In its report, the Careers Advice Bureau revealed that the number of people claiming Job Seekers Allowance or Unemployment was rising in August confirming a slight but respectable 2.1% increase in the number of people claiming benefits in the month. The Bank of England governor Sir Mervyn King has warned that the UK economy could ‘once again hit crisis point’ later in the year. The latest unemployment monitoring report shows that the number of unemployed persons increased by three per cent compared to the last month of June, and by 10.8 per cent compared to the year-to-date.
The survey highlighted that the level of unemployment among graduates continued to fall, despite higher unemployment levels in other healthcare jobs. The number of unemployed graduates fell by 1.5 per cent compared to the last month of May, and by 15.6 per cent compared to the year-to-date.
The survey also showed that there were more vacancies for Practitioners (17.5 per cent), than in any other sector. The number of unemployed healthcare workers almost doubled in the last three months compared to the average monthly unemployment rate for all occupations in the UK over the same period.
There are now 1.6 million more graduates than in jobs in the UK according to the latest BSIS GraduateEmployment survey. This is the highest level of graduate employment in the UK in nearly 30 years. The last time the level of graduate employment was so high was in the late 1970s when the peak of the internal demand for doctors was reached. Although these figures show a steady climb since the late 1980s, the overall level of the profession has not been as recently measured.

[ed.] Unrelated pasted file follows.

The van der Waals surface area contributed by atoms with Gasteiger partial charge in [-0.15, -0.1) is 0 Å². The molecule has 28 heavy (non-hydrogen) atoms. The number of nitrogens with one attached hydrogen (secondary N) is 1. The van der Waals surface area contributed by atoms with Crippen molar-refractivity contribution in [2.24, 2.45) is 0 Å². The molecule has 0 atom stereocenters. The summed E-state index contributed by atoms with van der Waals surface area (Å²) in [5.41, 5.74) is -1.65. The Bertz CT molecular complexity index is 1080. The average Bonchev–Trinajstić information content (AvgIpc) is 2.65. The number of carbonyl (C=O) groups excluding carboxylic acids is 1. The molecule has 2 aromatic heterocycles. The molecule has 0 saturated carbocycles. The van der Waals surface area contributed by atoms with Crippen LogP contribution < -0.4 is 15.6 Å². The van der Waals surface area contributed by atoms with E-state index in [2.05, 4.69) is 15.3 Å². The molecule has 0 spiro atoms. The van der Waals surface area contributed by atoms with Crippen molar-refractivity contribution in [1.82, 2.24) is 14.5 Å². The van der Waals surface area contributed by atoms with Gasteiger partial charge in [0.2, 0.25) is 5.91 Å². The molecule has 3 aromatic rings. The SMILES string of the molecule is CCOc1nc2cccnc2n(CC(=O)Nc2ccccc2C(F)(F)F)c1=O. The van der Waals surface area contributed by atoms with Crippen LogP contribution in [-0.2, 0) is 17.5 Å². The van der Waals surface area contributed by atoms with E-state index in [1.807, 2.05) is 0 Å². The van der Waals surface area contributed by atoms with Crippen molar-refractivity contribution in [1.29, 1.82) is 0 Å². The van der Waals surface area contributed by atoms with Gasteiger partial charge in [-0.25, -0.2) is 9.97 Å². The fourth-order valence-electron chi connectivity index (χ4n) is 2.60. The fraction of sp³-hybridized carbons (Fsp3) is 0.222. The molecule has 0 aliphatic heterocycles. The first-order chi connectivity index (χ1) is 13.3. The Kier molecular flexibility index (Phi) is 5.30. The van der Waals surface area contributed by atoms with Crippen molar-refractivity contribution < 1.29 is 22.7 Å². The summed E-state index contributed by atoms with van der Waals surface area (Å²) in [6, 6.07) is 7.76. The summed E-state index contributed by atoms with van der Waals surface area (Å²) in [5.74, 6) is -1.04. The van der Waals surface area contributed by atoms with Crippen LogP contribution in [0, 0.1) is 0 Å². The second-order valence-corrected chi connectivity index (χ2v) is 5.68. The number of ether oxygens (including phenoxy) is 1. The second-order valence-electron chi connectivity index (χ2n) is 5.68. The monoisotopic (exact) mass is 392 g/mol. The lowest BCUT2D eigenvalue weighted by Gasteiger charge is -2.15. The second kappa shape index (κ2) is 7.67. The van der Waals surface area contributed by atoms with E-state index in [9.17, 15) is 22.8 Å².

The last two months have seen a particularly large increase in the number of part-time working hours. Over sixteen per cent of employees did not work in June, and this figure has risen by 10.3 per cent since April.
The part-time working hours “summary” shows that shading has increased, and is still increasing, particularly for graduates. The average working hours of full-time working part-time employees have increased from 16.7 to 17.9, which is almost twice its average during the three months before the survey started.
Find employment in these times
Finding employment in these times is proving to be even more difficult than ever before. Although the graduate employment rate has remained relatively high, with employment rising in the areas of medicine, law and engineering, the UK workforce has been hit by a double blow. The shortage of graduates in the context of the current labour market poses a serious question regarding future employment. If the current pattern of employment is to be sustained, the UK workforce must strive to match supply with demand and must accentuate its ability to do so. Only then will the inevitable Hyde Model come into its own.